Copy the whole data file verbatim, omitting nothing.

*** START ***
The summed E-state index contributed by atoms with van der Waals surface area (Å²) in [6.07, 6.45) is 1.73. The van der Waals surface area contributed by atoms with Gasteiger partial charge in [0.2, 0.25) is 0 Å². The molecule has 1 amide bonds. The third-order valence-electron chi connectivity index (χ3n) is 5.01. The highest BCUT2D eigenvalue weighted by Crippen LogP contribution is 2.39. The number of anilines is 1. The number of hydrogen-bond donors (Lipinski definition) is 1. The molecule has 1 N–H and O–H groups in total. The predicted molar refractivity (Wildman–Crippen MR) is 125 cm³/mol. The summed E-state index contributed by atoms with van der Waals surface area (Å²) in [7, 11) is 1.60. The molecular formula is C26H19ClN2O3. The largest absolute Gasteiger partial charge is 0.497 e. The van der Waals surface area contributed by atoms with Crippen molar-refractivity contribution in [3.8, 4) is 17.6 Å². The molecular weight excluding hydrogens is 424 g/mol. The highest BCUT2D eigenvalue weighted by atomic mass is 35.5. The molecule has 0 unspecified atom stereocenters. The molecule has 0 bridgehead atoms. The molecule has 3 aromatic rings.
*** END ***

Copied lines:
The summed E-state index contributed by atoms with van der Waals surface area (Å²) in [6.07, 6.45) is 1.73. The van der Waals surface area contributed by atoms with Gasteiger partial charge in [0.2, 0.25) is 0 Å². The molecule has 1 amide bonds. The third-order valence-electron chi connectivity index (χ3n) is 5.01. The highest BCUT2D eigenvalue weighted by Crippen LogP contribution is 2.39. The number of anilines is 1. The number of hydrogen-bond donors (Lipinski definition) is 1. The molecule has 1 N–H and O–H groups in total. The predicted molar refractivity (Wildman–Crippen MR) is 125 cm³/mol. The summed E-state index contributed by atoms with van der Waals surface area (Å²) in [7, 11) is 1.60. The molecular formula is C26H19ClN2O3. The largest absolute Gasteiger partial charge is 0.497 e. The van der Waals surface area contributed by atoms with Crippen molar-refractivity contribution in [3.8, 4) is 17.6 Å². The molecular weight excluding hydrogens is 424 g/mol. The highest BCUT2D eigenvalue weighted by atomic mass is 35.5. The molecule has 0 unspecified atom stereocenters. The molecule has 0 bridgehead atoms. The molecule has 3 aromatic rings.